By John Heffernan
10:32 AM PST, December 24, 2012
Tidelands are most of the water areas in Newport Harbor that are located below the mean high tide line. The state owns those Tidelands.
The city of Newport Beach manages most of those Tidelands under a public trust agreement with the state. No private party has the right to use those Tidelands unless paying a fee to do so. For too many years the city never raised those Tidelands fees. This City Council has properly decided to do so, to charge a more market rate fee for a very valuable property right — the right of a private user to use a public asset.
I have rented boat slip space in Newport Harbor for more than 34 years. My starting rate was $2 per foot per month (then $60 per month). My 2013 rate will be $28.75 per foot per month, a 14-fold increase: $850 per month ($10,350 per year) for my 30-foot slip. Throughout that period each slip I rented was located on Tidelands. Many of the slips I rented were located within private piers.
I have followed the private pier fee increases approved last week by the City Council and the strident objections to those increases. The actual increases range from $250 to $4,100 per year, depending on the surface area of each Tidelands dock area. The current rate is $100 per year, no matter what the size of the dock. The private piers are attached to some of the highest priced real estate in our city.
So, why the big rumble by so many of the private pier owners? Why should they object so strongly to now start paying a more market rate for something they don't own — the right to have permanent piers and boat slips over Tidelands?
Why muddle the issue by calling this Tidelands fee a tax versus what it is — the fee, cost or rent to use something they don't own in exchange for getting the exclusive right to use and enjoy (and also profit, if they rent out space) their piers and boat slips that extend over the Tidelands?
Those private piers would be worth far, far less if they stopped at the high tide line and did not extend into the water over Tidelands. These Tideland fees in the end are no more a tax than the rent I pay to have the exclusive right to use and enjoy my boat in its slip.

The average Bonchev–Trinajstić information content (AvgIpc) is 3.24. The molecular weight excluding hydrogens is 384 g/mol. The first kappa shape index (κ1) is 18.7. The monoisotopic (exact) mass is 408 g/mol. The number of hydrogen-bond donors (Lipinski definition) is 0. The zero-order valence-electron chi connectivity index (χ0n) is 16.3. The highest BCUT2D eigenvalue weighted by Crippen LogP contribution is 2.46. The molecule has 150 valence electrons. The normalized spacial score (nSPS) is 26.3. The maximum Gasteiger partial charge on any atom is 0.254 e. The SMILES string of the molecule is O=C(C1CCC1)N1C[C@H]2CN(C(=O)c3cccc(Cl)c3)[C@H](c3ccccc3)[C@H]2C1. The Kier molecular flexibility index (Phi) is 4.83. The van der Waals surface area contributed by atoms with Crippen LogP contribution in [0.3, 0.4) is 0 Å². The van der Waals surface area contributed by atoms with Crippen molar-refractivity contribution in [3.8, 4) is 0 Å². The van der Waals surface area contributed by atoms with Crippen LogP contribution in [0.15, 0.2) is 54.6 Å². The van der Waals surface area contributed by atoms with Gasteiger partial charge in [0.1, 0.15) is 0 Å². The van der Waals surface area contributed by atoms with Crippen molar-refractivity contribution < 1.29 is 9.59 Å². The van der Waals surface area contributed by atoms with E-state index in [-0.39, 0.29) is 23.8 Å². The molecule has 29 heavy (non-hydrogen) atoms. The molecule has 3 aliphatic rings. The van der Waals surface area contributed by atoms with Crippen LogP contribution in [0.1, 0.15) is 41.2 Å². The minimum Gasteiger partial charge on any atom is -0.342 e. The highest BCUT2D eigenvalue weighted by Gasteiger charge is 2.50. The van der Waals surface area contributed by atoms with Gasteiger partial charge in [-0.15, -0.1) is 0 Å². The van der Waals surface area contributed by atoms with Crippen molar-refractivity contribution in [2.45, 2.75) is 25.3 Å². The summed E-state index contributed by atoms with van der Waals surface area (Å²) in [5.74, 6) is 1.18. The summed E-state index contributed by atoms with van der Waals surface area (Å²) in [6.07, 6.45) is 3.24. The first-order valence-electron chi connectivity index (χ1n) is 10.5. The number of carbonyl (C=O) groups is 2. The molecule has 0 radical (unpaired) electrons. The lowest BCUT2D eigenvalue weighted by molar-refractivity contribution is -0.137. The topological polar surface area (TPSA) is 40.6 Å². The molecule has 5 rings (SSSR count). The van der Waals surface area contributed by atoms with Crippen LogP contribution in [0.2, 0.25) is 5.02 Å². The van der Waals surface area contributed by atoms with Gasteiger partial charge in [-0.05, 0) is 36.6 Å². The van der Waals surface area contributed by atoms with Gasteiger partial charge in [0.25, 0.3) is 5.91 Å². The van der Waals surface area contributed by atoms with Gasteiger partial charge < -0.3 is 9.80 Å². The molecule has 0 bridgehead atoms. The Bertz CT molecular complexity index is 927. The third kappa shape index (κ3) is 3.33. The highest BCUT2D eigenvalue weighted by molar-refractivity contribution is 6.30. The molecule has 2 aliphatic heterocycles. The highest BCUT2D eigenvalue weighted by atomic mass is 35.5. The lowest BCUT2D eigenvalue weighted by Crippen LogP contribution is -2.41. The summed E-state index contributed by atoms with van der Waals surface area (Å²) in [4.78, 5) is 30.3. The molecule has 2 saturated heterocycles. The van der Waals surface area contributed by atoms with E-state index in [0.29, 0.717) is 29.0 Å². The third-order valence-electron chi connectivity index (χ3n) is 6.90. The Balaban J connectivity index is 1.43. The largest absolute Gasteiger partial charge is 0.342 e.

I do agree that the city could have done a far better job educating the Tidelands users and selling this global Tidelands fee increase. And I do expect the city to segregate Tidelands fees for exclusive Harbor uses. But without a legal basis exempting the private pier owners from paying their share of those increased fees, there seems scant justification for their strident objections and threats, and also for their intended boycott of this year's Christmas Boat Parade.
Maybe they do have a legal basis, or intend to change California law, or change the makeup of our City Council, but until they do, then why treat the private pier owners differently from the rest of the Tideland users? And why should the rest of us who do pay Tideland fees (either directly or as part of our boat-slip rent) subsidize the private pier owners who benefit from the city's work in the Tidelands? That same subsidy question also applies more broadly to all city's taxpayers when the city uses general funds to pay for work in the Tidelands. We are a better city than to get press headlines over this issue.
JOHN HEFFERNAN is a former Newport Beach mayor.